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How to Get a Mortgage

Christy Bieber
By: Christy Bieber

Our Mortgages Expert

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Mortgage rates have repeatedly hit record lows, making it a good time to secure a home loan if you're financially prepared to buy a house. If you are considering borrowing to buy a home, it's important to know how to get a mortgage. This guide will help you through the process.

How to get a mortgage

If you're interested in figuring out how to get a mortgage, follow these eight steps.

1. Become a well-qualified borrower

Any mortgage lender providing home loans wants to know you're financially prepared to repay your loan. Lenders look at a few key credentials when deciding whether to provide a mortgage. You need to know what these are when determining how to get a mortgage.

Qualifying criteria for a mortgage include:

  • Your credit score: Generally, you'll need a minimum credit score of around 620 to 680 (depending on the lender). Some government-backed loans, such as FHA mortgages can be obtained with a score as low as 500. Still, you should take steps to improve your credit when figuring out how to get a mortgage.
  • Your debt-to-income ratio: This is the ratio of your debt relative to your income. Most lenders prefer that your debt payments don't exceed 36% (about one-third) of your income. There are exceptions, especially for certain government-backed loans.
  • Your earning history: Lenders prefer you have stable employment. You should be able to provide proof of steady earnings over at least two years and avoid job changes before applying for a loan. If you're self-employed, you may need to provide extra documentation. Check our guide to getting a mortgage while self-employed for more information.

By taking these steps, you can maximize your chances of being approved when applying for a mortgage loan.

2. Research your loan options

Mortgage loans can be broadly divided into a few categories. When deciding how to get a mortgage, you'll first need to choose between:

  • Conventional loans: More lenders offer these, and they often come with fewer fees, but they can be harder to qualify for. These don't have a government guarantee backing them.
  • Government-backed loans: It's easier to qualify for these loans, but you may owe up-front funding fees. You might also have to meet certain criteria such as having a history of military service or buying a lower priced home in a rural area. These are insured, or guaranteed, by government agencies such as the Federal Housing Administration (FHA), U.S. Department of Veterans Affairs (VA) or U.S. Department of Agriculture (USDA).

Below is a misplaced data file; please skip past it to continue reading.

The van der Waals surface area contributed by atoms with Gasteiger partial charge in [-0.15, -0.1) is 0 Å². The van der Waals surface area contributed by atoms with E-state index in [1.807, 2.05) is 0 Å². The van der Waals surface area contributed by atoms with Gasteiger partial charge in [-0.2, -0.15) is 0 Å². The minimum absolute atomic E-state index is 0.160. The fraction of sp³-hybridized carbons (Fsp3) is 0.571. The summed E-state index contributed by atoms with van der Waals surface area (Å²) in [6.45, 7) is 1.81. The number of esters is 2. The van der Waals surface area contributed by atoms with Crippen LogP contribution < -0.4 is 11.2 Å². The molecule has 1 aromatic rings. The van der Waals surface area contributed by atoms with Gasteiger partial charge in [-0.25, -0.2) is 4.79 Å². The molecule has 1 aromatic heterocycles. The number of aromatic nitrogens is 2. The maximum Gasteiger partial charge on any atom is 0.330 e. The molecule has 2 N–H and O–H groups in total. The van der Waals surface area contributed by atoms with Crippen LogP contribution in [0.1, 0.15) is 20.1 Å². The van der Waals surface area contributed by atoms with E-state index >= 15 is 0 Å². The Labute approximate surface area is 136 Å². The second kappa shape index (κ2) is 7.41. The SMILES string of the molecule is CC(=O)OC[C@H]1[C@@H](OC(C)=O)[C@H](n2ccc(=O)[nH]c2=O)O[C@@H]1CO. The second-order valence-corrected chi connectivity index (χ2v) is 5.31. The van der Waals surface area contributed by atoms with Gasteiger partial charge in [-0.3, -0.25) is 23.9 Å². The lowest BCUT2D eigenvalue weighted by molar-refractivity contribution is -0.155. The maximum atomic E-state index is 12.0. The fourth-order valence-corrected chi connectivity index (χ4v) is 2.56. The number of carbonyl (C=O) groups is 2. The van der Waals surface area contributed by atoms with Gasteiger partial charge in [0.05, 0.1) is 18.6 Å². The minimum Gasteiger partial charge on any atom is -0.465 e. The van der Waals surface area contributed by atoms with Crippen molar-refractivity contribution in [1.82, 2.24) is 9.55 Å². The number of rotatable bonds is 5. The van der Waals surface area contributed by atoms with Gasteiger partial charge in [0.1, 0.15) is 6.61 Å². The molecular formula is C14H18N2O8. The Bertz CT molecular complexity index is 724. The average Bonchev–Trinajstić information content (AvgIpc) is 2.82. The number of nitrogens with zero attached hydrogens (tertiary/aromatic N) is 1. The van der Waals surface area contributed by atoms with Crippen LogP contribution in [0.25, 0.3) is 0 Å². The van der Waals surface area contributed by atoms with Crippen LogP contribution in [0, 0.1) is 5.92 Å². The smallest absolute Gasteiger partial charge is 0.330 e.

Well-qualified buyers may do better with a conventional loan while a government-backed loan may be a better choice if your credit score or income are lower. Before making a final decision, compare FHA mortgage rates, VA loan rates, and USDA rates with rates on conventional loans.

You'll also need to decide what loan term is right for you when figuring out how to get a mortgage. The most common are 15-year, 20-year, and 30-year loans. Shorter loan repayment terms come with higher monthly payments but lower total interest costs.

Finally, you'll need to decide if you want a fixed-rate or adjustable-rate mortgage. Fixed-rate loans provide the predictability of a guaranteed interest rate and monthly payment. Adjustable-rate loans are also available but are higher risk since your rate and payment could change.

3. Decide how much to borrow

You'll need to determine how much you can afford to spend, or want to spend, on a home when you are deciding how to get a mortgage.

To do this, evaluate the price of properties in your area, as well as your financial goals. Ideally, aim to keep total spending on housing costs below 30% of your income. You may decide to borrow less if you'd prefer to devote more money to other goals.

4. Save up a down payment

Traditionally, determining how to get a mortgage would involve figuring out how to save up 20% of your home's value to make the required down payment. This is no longer the case. In fact, as our first-time home buyers guide reveals, there are a huge number of options for loans requiring a minimal down payment.

In general, however, securing a mortgage with little or no money down can be very high risk. You could end up owing more than your home is worth, which makes it difficult to refinance or sell. You'll also pay higher costs, including private mortgage insurance (PMI) or upfront fees.

5. Shop around for rate quotes

Mortgage rates and terms vary substantially among lenders. Compare rates from at least three home loan providers to get the best possible rate when determining how to get a mortgage.

When comparing rates, make certain lenders don't do a hard credit inquiry, as too many could reduce your credit score and make securing your mortgage more expensive. Most lenders provide rate quotes quickly online with a soft credit check only, making it easier to comparison shop.